Fountains by Design
"My friends say I'm like a plumber, because I'm always doing this," says David Perlman, owner of Fountains by Design in his rustic studio in the foothills of the Colorado Rockies. Perlman grabs a piece of pipe from his worktable, inserts it into a pipe-cutter, and whirls the cutter around the copper pipe. "This is what plumbers do," musing that he probably could be a plumber.
Luckily he doesn't have to. His sculptures and fountains have gained a following among clients ranging from major corporations like Whole Foods to everyday people who fall in love with his unique pieces and want one in their home or garden. Perlman feels fortunate to make a living as an artist.
"Even when there are bumps-and it's been pretty tight sometimes-nothing compares to being able to connect with people through what you create," he remarks.
Watching Perlman in his studio, trailed by his beloved dogs as he heats up the metal fittings for his latest piece, he does seem to be in his element, like he's been doing this forever.
But it turns out Perlman arrived at his vocation rather late, and more through serendipity than calculation. A former sociologist, he happened to meet successful Dutch sculptor Hans Van De Bovenkamp-it was a relationship that changed his life.
"I got to know Hans and he invited me to watch his process," he recalls. "I saw what his assistants were doing, and I said, 'I want to do that.' At first, he told me that kind of work took years of training, but I persisted and actually began working as his assistant. Turned out I had a talent for it. So my training, my love for copper, most of what I know now, started with Hans."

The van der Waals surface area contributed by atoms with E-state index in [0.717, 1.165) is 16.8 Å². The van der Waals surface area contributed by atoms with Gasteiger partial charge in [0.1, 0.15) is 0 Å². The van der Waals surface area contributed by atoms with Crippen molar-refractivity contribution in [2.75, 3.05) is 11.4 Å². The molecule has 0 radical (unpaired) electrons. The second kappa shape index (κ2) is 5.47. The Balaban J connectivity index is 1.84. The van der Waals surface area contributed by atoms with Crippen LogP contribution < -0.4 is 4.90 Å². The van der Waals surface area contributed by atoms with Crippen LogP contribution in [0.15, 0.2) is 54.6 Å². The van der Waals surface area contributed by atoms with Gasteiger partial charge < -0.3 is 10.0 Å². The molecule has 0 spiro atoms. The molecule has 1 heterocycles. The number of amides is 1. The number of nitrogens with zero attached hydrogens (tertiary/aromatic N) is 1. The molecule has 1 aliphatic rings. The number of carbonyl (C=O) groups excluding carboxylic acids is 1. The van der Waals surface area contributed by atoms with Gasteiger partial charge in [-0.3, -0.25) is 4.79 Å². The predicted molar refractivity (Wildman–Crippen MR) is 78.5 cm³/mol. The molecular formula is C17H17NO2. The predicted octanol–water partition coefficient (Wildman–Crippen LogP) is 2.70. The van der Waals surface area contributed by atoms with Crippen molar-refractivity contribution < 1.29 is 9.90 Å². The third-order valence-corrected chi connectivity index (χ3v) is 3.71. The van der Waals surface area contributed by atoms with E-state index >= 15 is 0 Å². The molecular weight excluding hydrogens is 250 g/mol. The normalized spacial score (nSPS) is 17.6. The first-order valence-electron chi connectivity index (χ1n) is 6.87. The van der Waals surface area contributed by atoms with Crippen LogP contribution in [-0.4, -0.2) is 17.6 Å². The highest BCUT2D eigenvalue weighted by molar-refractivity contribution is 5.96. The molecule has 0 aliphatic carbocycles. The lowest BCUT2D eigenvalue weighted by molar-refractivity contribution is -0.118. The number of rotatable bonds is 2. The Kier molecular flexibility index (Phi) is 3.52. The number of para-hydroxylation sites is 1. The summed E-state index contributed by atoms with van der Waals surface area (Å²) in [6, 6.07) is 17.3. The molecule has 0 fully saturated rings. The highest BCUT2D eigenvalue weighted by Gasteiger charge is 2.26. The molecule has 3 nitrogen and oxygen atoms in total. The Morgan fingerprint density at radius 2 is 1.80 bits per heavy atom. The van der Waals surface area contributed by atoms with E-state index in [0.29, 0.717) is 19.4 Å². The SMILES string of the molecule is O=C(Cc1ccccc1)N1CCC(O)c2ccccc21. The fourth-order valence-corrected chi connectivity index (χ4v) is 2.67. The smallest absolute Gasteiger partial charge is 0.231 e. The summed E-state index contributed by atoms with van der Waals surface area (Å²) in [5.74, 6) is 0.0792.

Perlman, who has been working solo for ten years, is best known for his copper fountains. These surround us as we talk in his studio this chilly November afternoon. Some are blindingly bright and polished, others weathered into the famous patinas that make copper so distinct from other metals.
He prefers copper because of its unique qualities, tying in the metal's Feng Shui, healing and symbolic attributes to name a few. He wouldn't think of using anything else, even though the current economic climate is tough and the price of copper has gone up.
Purchasing his copper from Ryerson, a major distributor in Denver, Colorado, Perlman creates everything from stock fountains to elaborate custom installations. Most of what is in the studio this day is stock, and also some prototypes for some large-scale public works. Perlman gestures toward one copper fountain, a design with spiraling leaves in an organic curve: "This one is the Tree of Life, probably my trademark fountain."
Another favorite design is the Water Shrine, whose modest symmetry showcases the copper material. Its simplicity is effective in a range of sizes from extra small to jumbo. And, there is the Metropolis, a striking, impressionistic cityscape, also producible on a large scale-a project he did for Whole Foods in Pasadena, California.
Overall, Perlman's present mood is one of confidence and optimism. After ten years, he's coming into his own and finding an even stronger creative voice. He is negotiating to produce several large-scale fine art projects as well as working on some new fountain designs.
When asked if he will need a bigger studio, he looks around and grins. "Maybe," he says. "With room for what I'm working on and room for the dogs to hang out."
Also in this Issue:
- StudioEIS Brings History to Life through Bronze
- Fountains by Design
- Mike Dumas Copper Designs: Where Old World Meets Southwest
- Stickley's Copper Arts & Crafts: History Hewn and Hammered
- 19th Annual Celebration of Fine Art in Scottsdale